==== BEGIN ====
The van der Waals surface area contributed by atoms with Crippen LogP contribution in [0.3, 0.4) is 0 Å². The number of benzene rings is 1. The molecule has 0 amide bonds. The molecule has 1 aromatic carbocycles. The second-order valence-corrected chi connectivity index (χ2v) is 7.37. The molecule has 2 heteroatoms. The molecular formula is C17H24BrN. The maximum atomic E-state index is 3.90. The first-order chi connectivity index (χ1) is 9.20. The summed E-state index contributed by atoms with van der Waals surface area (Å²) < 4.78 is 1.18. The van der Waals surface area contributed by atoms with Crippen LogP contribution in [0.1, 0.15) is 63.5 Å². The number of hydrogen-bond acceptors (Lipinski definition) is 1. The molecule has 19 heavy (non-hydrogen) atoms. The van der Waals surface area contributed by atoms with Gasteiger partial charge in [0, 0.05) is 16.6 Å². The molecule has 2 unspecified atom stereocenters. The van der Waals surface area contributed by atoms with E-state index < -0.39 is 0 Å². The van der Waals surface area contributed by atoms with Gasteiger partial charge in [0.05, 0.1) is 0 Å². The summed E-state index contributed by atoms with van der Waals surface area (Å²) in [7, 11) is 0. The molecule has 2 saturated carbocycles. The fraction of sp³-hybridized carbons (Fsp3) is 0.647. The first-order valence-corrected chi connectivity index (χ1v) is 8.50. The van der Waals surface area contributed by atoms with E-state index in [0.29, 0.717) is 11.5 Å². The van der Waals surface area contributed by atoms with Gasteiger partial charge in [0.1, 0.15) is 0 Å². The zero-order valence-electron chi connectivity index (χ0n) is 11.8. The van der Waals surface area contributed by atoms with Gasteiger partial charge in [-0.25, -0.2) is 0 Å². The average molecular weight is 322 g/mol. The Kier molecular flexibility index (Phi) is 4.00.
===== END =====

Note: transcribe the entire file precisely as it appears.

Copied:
The van der Waals surface area contributed by atoms with Crippen LogP contribution in [0.3, 0.4) is 0 Å². The number of benzene rings is 1. The molecule has 0 amide bonds. The molecule has 1 aromatic carbocycles. The second-order valence-corrected chi connectivity index (χ2v) is 7.37. The molecule has 2 heteroatoms. The molecular formula is C17H24BrN. The maximum atomic E-state index is 3.90. The first-order chi connectivity index (χ1) is 9.20. The summed E-state index contributed by atoms with van der Waals surface area (Å²) < 4.78 is 1.18. The van der Waals surface area contributed by atoms with Crippen LogP contribution in [0.1, 0.15) is 63.5 Å². The number of hydrogen-bond acceptors (Lipinski definition) is 1. The molecule has 19 heavy (non-hydrogen) atoms. The van der Waals surface area contributed by atoms with Gasteiger partial charge in [0, 0.05) is 16.6 Å². The molecule has 2 unspecified atom stereocenters. The van der Waals surface area contributed by atoms with E-state index < -0.39 is 0 Å². The van der Waals surface area contributed by atoms with Gasteiger partial charge in [0.05, 0.1) is 0 Å². The summed E-state index contributed by atoms with van der Waals surface area (Å²) in [7, 11) is 0. The molecule has 2 saturated carbocycles. The fraction of sp³-hybridized carbons (Fsp3) is 0.647. The first-order valence-corrected chi connectivity index (χ1v) is 8.50. The van der Waals surface area contributed by atoms with E-state index in [0.29, 0.717) is 11.5 Å². The van der Waals surface area contributed by atoms with Gasteiger partial charge in [0.1, 0.15) is 0 Å². The zero-order valence-electron chi connectivity index (χ0n) is 11.8. The van der Waals surface area contributed by atoms with Gasteiger partial charge in [-0.25, -0.2) is 0 Å². The average molecular weight is 322 g/mol. The Kier molecular flexibility index (Phi) is 4.00.